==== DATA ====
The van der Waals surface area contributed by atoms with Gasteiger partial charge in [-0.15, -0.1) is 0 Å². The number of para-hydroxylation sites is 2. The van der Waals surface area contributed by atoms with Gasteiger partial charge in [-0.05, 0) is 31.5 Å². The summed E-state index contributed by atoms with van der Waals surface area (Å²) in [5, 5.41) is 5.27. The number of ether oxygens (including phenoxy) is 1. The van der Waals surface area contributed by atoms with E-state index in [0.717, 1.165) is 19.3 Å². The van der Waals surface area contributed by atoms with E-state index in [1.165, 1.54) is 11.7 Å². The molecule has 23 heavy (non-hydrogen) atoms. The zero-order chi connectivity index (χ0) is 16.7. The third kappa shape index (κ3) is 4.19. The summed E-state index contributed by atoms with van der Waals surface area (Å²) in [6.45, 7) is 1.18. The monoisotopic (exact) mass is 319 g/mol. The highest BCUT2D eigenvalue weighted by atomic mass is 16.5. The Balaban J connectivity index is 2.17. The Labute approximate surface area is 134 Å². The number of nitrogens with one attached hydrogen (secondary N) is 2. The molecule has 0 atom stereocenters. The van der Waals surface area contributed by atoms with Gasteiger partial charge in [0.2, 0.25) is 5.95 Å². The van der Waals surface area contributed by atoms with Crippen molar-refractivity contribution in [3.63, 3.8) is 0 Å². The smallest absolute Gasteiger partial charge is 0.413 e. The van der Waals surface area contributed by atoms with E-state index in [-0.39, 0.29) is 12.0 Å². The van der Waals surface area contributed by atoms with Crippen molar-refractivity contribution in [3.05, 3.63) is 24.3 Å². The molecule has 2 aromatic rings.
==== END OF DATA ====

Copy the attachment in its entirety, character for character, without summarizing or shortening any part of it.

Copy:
The van der Waals surface area contributed by atoms with Gasteiger partial charge in [-0.15, -0.1) is 0 Å². The number of para-hydroxylation sites is 2. The van der Waals surface area contributed by atoms with Gasteiger partial charge in [-0.05, 0) is 31.5 Å². The summed E-state index contributed by atoms with van der Waals surface area (Å²) in [5, 5.41) is 5.27. The number of ether oxygens (including phenoxy) is 1. The van der Waals surface area contributed by atoms with E-state index in [0.717, 1.165) is 19.3 Å². The van der Waals surface area contributed by atoms with E-state index in [1.165, 1.54) is 11.7 Å². The molecule has 23 heavy (non-hydrogen) atoms. The zero-order chi connectivity index (χ0) is 16.7. The third kappa shape index (κ3) is 4.19. The summed E-state index contributed by atoms with van der Waals surface area (Å²) in [6.45, 7) is 1.18. The monoisotopic (exact) mass is 319 g/mol. The highest BCUT2D eigenvalue weighted by atomic mass is 16.5. The Balaban J connectivity index is 2.17. The Labute approximate surface area is 134 Å². The number of nitrogens with one attached hydrogen (secondary N) is 2. The molecule has 0 atom stereocenters. The van der Waals surface area contributed by atoms with Gasteiger partial charge in [0.2, 0.25) is 5.95 Å². The van der Waals surface area contributed by atoms with Crippen molar-refractivity contribution in [3.63, 3.8) is 0 Å². The smallest absolute Gasteiger partial charge is 0.413 e. The van der Waals surface area contributed by atoms with E-state index in [-0.39, 0.29) is 12.0 Å². The van der Waals surface area contributed by atoms with Crippen molar-refractivity contribution in [3.05, 3.63) is 24.3 Å². The molecule has 2 aromatic rings.